White top is a weed of concern for Florida
Published: Saturday, June 8, 2013 at 6:01 a.m.
Last Modified: Thursday, June 6, 2013 at 10:07 a.m.
Simply said, a weed is anything growing where it is not wanted. That means that if a volunteer tomato plant germinated in a flower bed and it is not wanted there, it is a weed.
Therefore, a plant's designation as a weed may vary depending on location in the landscape and the gardener.
A few years ago, I visited a garden in Ocala and saw a beautiful specimen of a plant known to us in Antigua and Barbuda as whitehead broom. I asked the gardener about the plant, and she informed me it was purchased at a native plant sale. I recommended she keep a close eye on it as it is very prolific and very soon there will be lots of seedlings popping up in the garden. Several weeks later, she informed me that she removed the plant because numerous seedlings were taking over the garden.
Interestingly enough, I attended a talk and there was whitehead broom, Ragweed parthenium — also called carrot weed and white top — on the list as one of the most invasive weeds in the world.
White top is a member of the Asteraceae family and is native to the Caribbean and Central and South America. It was first identified in Florida in the 1980s, and is now present in 23 counties in Florida. This herbaceous, annual weed has deeply lobed leaves, grooved stems and small white flowers.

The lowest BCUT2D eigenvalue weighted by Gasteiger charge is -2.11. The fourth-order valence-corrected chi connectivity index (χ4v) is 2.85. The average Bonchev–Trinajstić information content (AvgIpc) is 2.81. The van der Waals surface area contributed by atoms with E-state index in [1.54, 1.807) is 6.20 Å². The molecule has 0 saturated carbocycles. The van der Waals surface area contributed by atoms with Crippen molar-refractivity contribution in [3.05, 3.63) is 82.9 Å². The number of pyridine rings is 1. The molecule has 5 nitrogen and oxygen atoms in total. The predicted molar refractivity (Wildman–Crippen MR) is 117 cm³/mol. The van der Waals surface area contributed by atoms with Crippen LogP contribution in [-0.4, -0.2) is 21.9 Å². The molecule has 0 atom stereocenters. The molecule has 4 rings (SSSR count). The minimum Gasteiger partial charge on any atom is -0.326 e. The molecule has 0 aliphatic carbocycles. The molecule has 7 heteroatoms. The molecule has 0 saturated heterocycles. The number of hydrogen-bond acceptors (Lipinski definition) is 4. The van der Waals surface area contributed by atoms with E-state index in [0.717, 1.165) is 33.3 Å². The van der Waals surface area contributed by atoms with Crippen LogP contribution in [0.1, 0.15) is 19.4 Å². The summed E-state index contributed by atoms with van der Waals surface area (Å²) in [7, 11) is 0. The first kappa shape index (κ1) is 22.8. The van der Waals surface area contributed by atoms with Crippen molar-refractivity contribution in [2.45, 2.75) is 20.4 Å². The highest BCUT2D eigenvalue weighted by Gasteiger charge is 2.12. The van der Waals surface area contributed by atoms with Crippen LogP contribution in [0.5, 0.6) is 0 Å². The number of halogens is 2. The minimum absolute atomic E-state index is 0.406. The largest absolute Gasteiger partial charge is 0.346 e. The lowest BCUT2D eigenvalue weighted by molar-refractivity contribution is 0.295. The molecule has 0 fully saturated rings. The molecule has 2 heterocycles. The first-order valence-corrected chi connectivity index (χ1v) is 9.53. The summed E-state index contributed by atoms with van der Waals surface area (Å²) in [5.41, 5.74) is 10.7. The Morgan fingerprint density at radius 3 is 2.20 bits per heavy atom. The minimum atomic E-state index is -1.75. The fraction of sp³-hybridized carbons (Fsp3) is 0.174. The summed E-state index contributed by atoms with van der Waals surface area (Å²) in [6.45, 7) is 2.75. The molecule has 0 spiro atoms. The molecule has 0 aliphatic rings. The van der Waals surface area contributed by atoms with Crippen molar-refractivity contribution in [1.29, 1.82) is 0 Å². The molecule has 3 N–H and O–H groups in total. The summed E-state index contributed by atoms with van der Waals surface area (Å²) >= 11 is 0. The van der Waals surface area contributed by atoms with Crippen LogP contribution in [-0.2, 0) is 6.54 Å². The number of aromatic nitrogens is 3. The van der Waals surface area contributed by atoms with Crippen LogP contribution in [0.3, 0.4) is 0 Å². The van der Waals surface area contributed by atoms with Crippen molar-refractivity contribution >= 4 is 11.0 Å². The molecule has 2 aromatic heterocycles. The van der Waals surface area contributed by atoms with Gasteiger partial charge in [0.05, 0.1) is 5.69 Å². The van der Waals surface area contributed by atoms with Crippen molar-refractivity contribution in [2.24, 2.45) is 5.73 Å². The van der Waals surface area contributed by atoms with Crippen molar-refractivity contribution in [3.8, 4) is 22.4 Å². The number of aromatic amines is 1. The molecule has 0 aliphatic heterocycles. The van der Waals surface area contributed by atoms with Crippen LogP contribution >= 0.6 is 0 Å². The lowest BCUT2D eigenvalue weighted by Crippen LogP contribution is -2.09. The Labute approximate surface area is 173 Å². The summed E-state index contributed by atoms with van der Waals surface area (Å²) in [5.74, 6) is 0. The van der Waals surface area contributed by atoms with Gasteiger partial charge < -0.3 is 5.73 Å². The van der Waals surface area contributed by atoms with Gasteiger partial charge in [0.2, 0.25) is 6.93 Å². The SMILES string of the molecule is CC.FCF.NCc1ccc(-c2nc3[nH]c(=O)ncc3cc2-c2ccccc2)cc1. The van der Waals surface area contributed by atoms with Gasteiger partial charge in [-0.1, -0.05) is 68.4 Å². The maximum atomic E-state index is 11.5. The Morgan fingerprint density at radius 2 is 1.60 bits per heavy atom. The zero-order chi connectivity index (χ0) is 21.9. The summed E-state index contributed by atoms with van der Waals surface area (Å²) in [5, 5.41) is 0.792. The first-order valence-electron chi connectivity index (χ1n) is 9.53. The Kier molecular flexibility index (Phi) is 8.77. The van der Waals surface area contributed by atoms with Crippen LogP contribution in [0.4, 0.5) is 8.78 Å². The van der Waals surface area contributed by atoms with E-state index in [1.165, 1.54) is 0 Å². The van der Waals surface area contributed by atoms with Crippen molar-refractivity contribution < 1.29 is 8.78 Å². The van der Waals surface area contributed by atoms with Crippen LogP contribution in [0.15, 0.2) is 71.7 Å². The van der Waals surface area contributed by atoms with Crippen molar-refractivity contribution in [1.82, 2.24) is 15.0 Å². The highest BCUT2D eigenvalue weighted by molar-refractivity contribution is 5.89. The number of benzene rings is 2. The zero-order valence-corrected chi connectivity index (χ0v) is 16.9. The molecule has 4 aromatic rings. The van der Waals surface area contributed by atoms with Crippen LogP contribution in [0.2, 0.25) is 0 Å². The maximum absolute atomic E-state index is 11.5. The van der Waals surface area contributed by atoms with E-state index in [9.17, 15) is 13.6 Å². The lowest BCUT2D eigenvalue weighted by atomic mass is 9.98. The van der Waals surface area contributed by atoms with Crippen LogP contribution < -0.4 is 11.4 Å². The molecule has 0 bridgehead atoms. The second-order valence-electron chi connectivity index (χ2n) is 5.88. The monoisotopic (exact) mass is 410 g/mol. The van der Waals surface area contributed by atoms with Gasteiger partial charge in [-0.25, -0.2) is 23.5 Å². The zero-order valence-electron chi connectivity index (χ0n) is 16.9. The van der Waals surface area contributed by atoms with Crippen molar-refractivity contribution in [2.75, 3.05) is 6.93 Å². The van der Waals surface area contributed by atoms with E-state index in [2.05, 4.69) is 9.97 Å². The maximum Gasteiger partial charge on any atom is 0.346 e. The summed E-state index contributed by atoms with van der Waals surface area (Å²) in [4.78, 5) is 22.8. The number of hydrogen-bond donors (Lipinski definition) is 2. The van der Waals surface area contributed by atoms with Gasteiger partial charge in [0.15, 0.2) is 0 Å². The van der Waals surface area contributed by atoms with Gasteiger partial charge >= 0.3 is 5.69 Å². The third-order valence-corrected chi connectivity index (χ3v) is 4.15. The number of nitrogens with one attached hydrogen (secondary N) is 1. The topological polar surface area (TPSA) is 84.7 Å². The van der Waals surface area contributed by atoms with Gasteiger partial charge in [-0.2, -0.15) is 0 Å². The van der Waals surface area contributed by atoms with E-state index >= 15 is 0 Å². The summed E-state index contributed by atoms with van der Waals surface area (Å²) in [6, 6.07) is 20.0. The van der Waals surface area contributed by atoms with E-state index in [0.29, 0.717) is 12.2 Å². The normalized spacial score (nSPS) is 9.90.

White top is an abundant seed producer with up to 30,000 seeds per plant. Dispersal is by seeds transported mostly by animals, equipment, moving water and, possibly, wind. White top is a very competitive, drought-tolerant weed, and can thrive in a wide range of soil types.
According to University of Florida professor and Extension cut foliage specialist Robert H. Stamps, white top is a serious threat to native flora and fauna in natural areas.
It is poisonous to mammals, and health problems such as asthma, bronchitis and eye irritation have been reported. Considerable economic losses are possible due to reduced crop yields.
White top can be controlled in the home garden by hand pulling, mowing plants before they flower and go to seed, and avoiding transportation of seeds.
A number of herbicides, including glyphosate, will provide effective control.
For more information on Ragweed parthenium, visit http://edis.ifas.ufl.edu/pdffiles/EP/EP44800.pdf.
My advice to gardeners is to be sure to research the characteristics of each new plant you intend to put in your garden. You can unintentionally introduce a problematic weed that is difficult to control and can spread easily; thereby creating negative environmental and economic impact.
Norma Samuel is the Urban Horticulture Agent for the UF/IFAS Marion County Extension Service. Contact her at firstname.lastname@example.org.
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